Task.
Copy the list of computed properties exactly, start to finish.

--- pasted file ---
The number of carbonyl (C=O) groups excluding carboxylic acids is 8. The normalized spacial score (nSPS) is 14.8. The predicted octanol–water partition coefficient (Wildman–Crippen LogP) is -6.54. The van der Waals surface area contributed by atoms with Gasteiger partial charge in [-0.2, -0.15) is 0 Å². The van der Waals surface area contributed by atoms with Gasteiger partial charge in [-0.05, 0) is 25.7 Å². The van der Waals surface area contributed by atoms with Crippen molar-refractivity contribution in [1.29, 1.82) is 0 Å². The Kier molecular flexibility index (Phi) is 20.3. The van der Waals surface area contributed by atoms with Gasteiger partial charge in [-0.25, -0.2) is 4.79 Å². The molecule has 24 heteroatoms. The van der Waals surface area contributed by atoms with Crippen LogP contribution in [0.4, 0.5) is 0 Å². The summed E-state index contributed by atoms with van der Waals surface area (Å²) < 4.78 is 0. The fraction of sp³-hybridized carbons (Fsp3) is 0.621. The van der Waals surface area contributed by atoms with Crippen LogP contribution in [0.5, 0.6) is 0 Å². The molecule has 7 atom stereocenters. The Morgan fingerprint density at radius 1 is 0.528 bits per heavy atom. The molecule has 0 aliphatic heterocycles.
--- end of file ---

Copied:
The number of carbonyl (C=O) groups excluding carboxylic acids is 8. The normalized spacial score (nSPS) is 14.8. The predicted octanol–water partition coefficient (Wildman–Crippen LogP) is -6.54. The van der Waals surface area contributed by atoms with Gasteiger partial charge in [-0.2, -0.15) is 0 Å². The van der Waals surface area contributed by atoms with Gasteiger partial charge in [-0.05, 0) is 25.7 Å². The van der Waals surface area contributed by atoms with Crippen molar-refractivity contribution in [1.29, 1.82) is 0 Å². The Kier molecular flexibility index (Phi) is 20.3. The van der Waals surface area contributed by atoms with Gasteiger partial charge in [-0.25, -0.2) is 4.79 Å². The molecule has 24 heteroatoms. The van der Waals surface area contributed by atoms with Crippen LogP contribution in [0.4, 0.5) is 0 Å². The summed E-state index contributed by atoms with van der Waals surface area (Å²) < 4.78 is 0. The fraction of sp³-hybridized carbons (Fsp3) is 0.621. The van der Waals surface area contributed by atoms with Crippen LogP contribution in [0.5, 0.6) is 0 Å². The molecule has 7 atom stereocenters. The Morgan fingerprint density at radius 1 is 0.528 bits per heavy atom. The molecule has 0 aliphatic heterocycles.